Vaccination is the mainstay of preventative healthcare. Regular vaccination, either every 6 months via the intradermal and subcutaneous routes, or every year by the subcutaneous route alone, is advised.
Spot-on and Fly Strike treatments are advised, given two days apart. Insect control is vital. There are products available that repel and kill biting insects and fleas, preventing the spread of Myxomatosis. Certain treatments don't need the flea to bite in order to be killed by the active treatment, but it can take up to 12 hours to kill fleas, which permits them time to attach and spread Myxomytosis. Environmental control, using insecticides, insect repellents and physical barriers e.g. fine mesh on windows and doors, mosquito netting etc. is helpful, especially at times of the day when they are active e.g. dusk.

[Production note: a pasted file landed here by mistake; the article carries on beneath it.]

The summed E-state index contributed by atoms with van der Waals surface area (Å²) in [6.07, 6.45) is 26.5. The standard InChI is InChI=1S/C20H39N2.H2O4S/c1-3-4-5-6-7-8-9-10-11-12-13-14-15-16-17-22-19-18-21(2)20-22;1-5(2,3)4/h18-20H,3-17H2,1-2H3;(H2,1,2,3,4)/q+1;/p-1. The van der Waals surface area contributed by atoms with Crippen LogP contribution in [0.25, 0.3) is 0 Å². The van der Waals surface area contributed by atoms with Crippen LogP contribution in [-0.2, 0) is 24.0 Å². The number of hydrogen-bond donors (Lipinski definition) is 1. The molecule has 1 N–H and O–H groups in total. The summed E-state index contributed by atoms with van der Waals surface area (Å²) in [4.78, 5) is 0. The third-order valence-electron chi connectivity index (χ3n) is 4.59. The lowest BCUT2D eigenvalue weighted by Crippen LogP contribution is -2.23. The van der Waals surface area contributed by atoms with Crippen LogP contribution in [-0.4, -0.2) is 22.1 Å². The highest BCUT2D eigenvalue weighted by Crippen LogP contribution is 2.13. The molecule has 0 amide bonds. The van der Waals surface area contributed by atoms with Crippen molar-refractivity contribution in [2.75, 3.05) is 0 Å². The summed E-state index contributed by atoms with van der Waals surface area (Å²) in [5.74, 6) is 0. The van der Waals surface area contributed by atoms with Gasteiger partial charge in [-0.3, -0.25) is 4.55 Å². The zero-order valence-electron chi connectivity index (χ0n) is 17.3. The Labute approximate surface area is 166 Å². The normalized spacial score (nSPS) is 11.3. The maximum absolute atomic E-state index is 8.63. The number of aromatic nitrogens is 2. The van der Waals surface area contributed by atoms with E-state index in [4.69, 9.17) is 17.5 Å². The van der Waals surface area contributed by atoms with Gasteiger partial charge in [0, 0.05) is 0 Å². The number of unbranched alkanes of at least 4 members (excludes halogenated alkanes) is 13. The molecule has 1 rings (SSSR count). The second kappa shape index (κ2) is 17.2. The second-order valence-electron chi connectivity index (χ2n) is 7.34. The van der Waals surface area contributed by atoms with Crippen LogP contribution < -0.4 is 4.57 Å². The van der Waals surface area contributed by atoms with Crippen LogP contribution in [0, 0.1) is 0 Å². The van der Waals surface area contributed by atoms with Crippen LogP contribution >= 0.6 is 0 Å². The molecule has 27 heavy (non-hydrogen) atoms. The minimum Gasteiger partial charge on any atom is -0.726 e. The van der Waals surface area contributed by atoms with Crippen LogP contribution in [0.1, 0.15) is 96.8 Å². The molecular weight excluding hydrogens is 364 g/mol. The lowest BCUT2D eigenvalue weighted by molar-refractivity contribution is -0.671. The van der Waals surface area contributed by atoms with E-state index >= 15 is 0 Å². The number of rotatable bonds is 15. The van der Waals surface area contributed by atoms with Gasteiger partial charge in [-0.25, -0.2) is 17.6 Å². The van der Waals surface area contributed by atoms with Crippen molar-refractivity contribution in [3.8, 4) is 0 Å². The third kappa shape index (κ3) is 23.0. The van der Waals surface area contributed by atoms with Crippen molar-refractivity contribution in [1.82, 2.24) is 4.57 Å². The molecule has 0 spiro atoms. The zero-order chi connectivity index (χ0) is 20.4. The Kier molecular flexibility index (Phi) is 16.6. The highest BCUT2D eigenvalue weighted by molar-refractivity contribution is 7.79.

Preventing other domestic pets from bringing either wild rabbits, or their fleas, into the home or garden, is important. If they hunt wild rabbits, rabbit fleas may be carried by dogs and cats. They typically line up on the edge of the ears. Domestic pets should be examined, treated, and not allowed near rabbits until it’s certain that there are no fleas present.
Cleaning an environment (shed/hutch/paving/grass) after it's hosted infected rabbits:
Inside fleas, the disease can survive for up to about 4 months and the survival times in the wider environment are much smaller than that. To be sure, however, you should wait a minimum of 4 months before obtaining new rabbits. Although stringent flea control and disinfection should be sufficient to minimise the risk, new infections are still possible from fleas and flying insects that gain access, so ongoing control and vaccination is vital.